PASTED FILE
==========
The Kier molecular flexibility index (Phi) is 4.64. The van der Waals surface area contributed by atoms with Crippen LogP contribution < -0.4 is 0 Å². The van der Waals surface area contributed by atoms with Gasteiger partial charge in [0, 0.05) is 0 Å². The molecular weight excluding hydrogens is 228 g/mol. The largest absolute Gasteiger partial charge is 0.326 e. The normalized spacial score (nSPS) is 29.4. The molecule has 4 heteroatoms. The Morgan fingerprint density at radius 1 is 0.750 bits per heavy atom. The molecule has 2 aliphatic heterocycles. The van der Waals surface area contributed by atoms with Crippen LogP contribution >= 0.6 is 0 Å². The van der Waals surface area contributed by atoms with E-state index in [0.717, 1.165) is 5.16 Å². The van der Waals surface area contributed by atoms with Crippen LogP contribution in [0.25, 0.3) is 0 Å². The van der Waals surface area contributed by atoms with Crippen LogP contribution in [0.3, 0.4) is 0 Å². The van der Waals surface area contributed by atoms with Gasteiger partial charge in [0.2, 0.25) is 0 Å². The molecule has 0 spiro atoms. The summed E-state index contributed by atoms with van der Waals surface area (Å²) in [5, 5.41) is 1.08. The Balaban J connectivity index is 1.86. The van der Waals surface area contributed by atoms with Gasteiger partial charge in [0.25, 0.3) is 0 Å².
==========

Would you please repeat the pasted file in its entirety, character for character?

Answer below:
The Kier molecular flexibility index (Phi) is 4.64. The van der Waals surface area contributed by atoms with Crippen LogP contribution < -0.4 is 0 Å². The van der Waals surface area contributed by atoms with Gasteiger partial charge in [0, 0.05) is 0 Å². The molecular weight excluding hydrogens is 228 g/mol. The largest absolute Gasteiger partial charge is 0.326 e. The normalized spacial score (nSPS) is 29.4. The molecule has 4 heteroatoms. The Morgan fingerprint density at radius 1 is 0.750 bits per heavy atom. The molecule has 2 aliphatic heterocycles. The van der Waals surface area contributed by atoms with Crippen LogP contribution >= 0.6 is 0 Å². The van der Waals surface area contributed by atoms with E-state index in [0.717, 1.165) is 5.16 Å². The van der Waals surface area contributed by atoms with Crippen LogP contribution in [0.25, 0.3) is 0 Å². The van der Waals surface area contributed by atoms with Crippen LogP contribution in [0.3, 0.4) is 0 Å². The van der Waals surface area contributed by atoms with Gasteiger partial charge in [0.2, 0.25) is 0 Å². The molecule has 0 spiro atoms. The summed E-state index contributed by atoms with van der Waals surface area (Å²) in [5, 5.41) is 1.08. The Balaban J connectivity index is 1.86. The van der Waals surface area contributed by atoms with Gasteiger partial charge in [0.25, 0.3) is 0 Å².